8 thoughts on “Justine: Mood Music Playlists for Writing Sad Scenes

  1. Sad music-wise, I love Mozart’s Requiem, but just about anybody’s requiem will do the trick for me. I have Albinoni’s Adagio in G Minor, too. A composition that I find to be a total tear-jerker is Arvo Part’s “Te Deum.” He wrote this after viewing one of the Holocaust sites—I think Dachau. Try a sample! I really recommend it. I play a lot of sad classical music on Sundays, don’t ask me why.

    I wrote my first three novels to a three-CD set of 1950s and 1960s pop music, all of it “classic” now. (Think Bill Haley and the Comets, The Platters, The Drifters, The Supremes, Leslie Gore, Buddy Holly, etc.) It was super bouncy and fun, and every time I turned it on, which was every minute I sat down to write, I played the three CDs, one after the other, over and over. I shudder to think how many hours that was. And I haven’t played it since, not once in 10 or 15 years, however long it’s been. Still have it, though. Maybe I’ll drag it out of retirement….

    • I will definitely check out your recommendation. IMHO, you can’t have too much sad music. I think I’d get tired of listening to the same thing all the time, particularly if it’s so depressing. Although I didn’t have a problem with the regular writing playlist I set up a few years ago. Lately, though, I’ve just been tuning into the Baroque channel on Pandora and that’s done the trick for me pretty well.

      Haha, I think you SHOULD pull those CDs out and see what happens! Who knows, a new book may fly from your fingertips!

  2. Lovely! I did have a couple of lists on my YouTube; crying and rain songs — rain songs almost always seem to be about sad things (-:. There are a few joyous exceptions (I love a rainy night, what a beautiful sight!), but generally . . . .

    You inspired me to do a little adding to my lists. For my birthday, my husband gave me a Natalie Merchant songbook, and there’s a gorgeous song called “Verdi Cries” which is so melancholy — the lyrics aren’t really that sad, just nostalgic. And, there’s an old west coast jazz number that I love. “Cottage for Sale” (the version by Charles Brown) is here: https://www.youtube.com/watch?v=P7Wh384ByM4 The version by Chuck Berry is also worth searching for. It’s a sad story about a cottage for sale — whether the lover is female or male, dead or just abandoned . . . that’s all up to us.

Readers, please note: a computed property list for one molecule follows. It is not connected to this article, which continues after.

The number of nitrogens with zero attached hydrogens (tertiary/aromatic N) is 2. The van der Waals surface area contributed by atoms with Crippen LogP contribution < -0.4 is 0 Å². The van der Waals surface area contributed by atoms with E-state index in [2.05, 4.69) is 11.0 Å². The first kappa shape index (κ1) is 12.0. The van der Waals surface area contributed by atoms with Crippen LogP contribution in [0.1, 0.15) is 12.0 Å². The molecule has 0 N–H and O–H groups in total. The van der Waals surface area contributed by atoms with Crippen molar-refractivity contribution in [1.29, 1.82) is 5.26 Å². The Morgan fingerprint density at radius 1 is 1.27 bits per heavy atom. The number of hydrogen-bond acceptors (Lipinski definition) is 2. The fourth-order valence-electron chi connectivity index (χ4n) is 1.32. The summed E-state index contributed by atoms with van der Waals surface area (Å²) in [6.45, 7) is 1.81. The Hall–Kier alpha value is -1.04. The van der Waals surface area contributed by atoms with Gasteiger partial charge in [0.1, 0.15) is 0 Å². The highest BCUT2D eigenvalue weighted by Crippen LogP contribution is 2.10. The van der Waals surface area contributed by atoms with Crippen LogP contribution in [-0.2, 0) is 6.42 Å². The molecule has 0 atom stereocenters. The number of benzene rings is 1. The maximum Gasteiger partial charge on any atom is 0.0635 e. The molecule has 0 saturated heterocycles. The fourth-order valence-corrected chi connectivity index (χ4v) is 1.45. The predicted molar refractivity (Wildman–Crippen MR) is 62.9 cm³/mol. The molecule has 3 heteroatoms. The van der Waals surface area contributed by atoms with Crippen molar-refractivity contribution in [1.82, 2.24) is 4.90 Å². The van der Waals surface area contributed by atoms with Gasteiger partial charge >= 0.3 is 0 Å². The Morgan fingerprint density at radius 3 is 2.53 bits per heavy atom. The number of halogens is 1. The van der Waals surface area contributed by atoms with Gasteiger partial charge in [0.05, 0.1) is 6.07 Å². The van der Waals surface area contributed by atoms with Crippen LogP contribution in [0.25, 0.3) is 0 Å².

And I have to add a David Bowie one. “She’ll Drive the Big Car” is sad, but with a purpose. It acknowledges a certain anger that often tinges one’s sadness, both in the rhythms and in the lyrics.

  3. Maybe I can be an honorary “Lady.” I love your advice here. Für Elise would have to be my highbrow choice for sad music. In rock or popular music, Harry Chapin owns me for sad songs, “Cats in the Cradle” and “The Shortest Story,” especially, but there are so many others. Also, “Don’t Give Up” by Peter Gabriel/Kate Bush always makes me tear up, and I don’t know why.

    • I love Harry Chapin. I keep playing “Cats in the Cradle” for my husband so he’ll get the hint and maybe not work so much, but he’s either ignoring me or it’s flying over his head. I love “The Shortest Story,” too. There are a few songs from Hamilton that make me cry every time, namely “It’s Quiet Uptown.” Ugh. I always sob at that one. I also can’t help but cry when listening to “Ode to Joy,” but for a completely different reason.